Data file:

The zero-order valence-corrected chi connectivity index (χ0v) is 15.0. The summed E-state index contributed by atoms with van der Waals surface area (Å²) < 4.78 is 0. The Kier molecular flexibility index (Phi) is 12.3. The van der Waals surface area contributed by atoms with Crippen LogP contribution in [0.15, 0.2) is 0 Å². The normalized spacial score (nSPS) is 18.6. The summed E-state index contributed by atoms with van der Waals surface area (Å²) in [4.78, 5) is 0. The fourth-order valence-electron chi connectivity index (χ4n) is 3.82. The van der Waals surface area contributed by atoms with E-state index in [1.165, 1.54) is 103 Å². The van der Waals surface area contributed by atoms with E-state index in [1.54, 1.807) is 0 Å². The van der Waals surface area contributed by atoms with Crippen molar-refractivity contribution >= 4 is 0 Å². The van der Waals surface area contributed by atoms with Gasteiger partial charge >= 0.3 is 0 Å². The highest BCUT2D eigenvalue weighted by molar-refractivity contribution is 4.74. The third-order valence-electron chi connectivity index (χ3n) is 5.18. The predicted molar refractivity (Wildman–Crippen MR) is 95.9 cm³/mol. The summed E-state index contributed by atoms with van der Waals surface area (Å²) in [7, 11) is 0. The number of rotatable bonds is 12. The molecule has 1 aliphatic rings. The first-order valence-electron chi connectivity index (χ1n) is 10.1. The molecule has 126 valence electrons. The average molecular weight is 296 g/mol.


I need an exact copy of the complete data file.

The zero-order valence-corrected chi connectivity index (χ0v) is 15.0. The summed E-state index contributed by atoms with van der Waals surface area (Å²) < 4.78 is 0. The Kier molecular flexibility index (Phi) is 12.3. The van der Waals surface area contributed by atoms with Crippen LogP contribution in [0.15, 0.2) is 0 Å². The normalized spacial score (nSPS) is 18.6. The summed E-state index contributed by atoms with van der Waals surface area (Å²) in [4.78, 5) is 0. The fourth-order valence-electron chi connectivity index (χ4n) is 3.82. The van der Waals surface area contributed by atoms with E-state index in [1.165, 1.54) is 103 Å². The van der Waals surface area contributed by atoms with E-state index in [1.54, 1.807) is 0 Å². The van der Waals surface area contributed by atoms with Crippen molar-refractivity contribution >= 4 is 0 Å². The van der Waals surface area contributed by atoms with Gasteiger partial charge >= 0.3 is 0 Å². The highest BCUT2D eigenvalue weighted by molar-refractivity contribution is 4.74. The third-order valence-electron chi connectivity index (χ3n) is 5.18. The predicted molar refractivity (Wildman–Crippen MR) is 95.9 cm³/mol. The summed E-state index contributed by atoms with van der Waals surface area (Å²) in [7, 11) is 0. The number of rotatable bonds is 12. The molecule has 1 aliphatic rings. The first-order valence-electron chi connectivity index (χ1n) is 10.1. The molecule has 126 valence electrons. The average molecular weight is 296 g/mol.